This morning, in my usual slot with host Tim Lester in the Fairfax Breaking Politics studio, I discussed some of the stories making news today including the stark difference in approach between Tony Abbott and Britain’s Prime Minister David Cameron over alleged human rights abuses in Sri Lanka. Here’s the full transcript:
MONDAY, 18 NOVEMBER 2013
Subjects: Sri Lanka and human rights, child care review, shopper dockets, debt ceiling, role of the Speaker of the House of Representatives
TIM LESTER: The approach of two conservative leaders at the Commonwealth Heads of Government meeting in Sri Lanka could not have been more marked. Britain’s David Cameron visited some disaffected families in one part of the country, also upset the government by calling for a war-crimes enquiry. Australia’s Tony Abbott, well he gave the Government a couple of patrol boats to help with asylum seekers and seemed only to praise them. Which leader was right? Well, to discuss that issue and others, we’re joined on Mondays in [the] Breaking Politics studio by Andrew Leigh, Labor MP here in Canberra. Andrew, thank you for coming in.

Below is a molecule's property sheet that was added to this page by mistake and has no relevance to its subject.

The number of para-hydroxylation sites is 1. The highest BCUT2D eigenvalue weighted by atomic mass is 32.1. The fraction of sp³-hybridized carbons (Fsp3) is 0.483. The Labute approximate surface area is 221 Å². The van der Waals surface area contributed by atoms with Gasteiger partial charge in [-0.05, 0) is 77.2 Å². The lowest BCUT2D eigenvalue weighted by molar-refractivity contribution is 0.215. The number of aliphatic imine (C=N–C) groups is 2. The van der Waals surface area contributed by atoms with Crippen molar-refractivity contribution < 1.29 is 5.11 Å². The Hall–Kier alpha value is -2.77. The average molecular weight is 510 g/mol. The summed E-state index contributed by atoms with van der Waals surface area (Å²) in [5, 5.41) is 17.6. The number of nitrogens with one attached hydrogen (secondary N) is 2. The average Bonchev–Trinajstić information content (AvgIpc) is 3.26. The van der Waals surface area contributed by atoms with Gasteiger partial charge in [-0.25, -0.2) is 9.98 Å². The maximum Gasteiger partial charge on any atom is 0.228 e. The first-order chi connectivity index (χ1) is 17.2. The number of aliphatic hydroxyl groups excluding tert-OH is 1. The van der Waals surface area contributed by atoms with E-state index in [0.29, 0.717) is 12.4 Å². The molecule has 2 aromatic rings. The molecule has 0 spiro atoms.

ANDREW LEIGH: A pleasure Tim.
LESTER: Who was right in their approach to Sri Lanka, Britain’s David Cameron or our Tony Abbott?
LEIGH: I think when we go overseas Tim, we do a little part of the exercise of telling the rest of the world what Australia is – what we stand for. Through each of our statement and our actions we convey Australian values and to have Mr Abbott in Sri Lanka saying of torture, ‘I accept that sometimes in difficult circumstances difficult things happen’ was to me pretty troubling. That attitude seemed to contradict what I would have seen as a long standing principle going right back through Labor and conservative prime ministers of Australia that we would never accept that there are any difficult circumstances in which torture was acceptable. David Cameron conveyed his country’s values to the world. Mr Abbott, I think, took a domestic political agenda that was smaller than the big-hearted country he represents.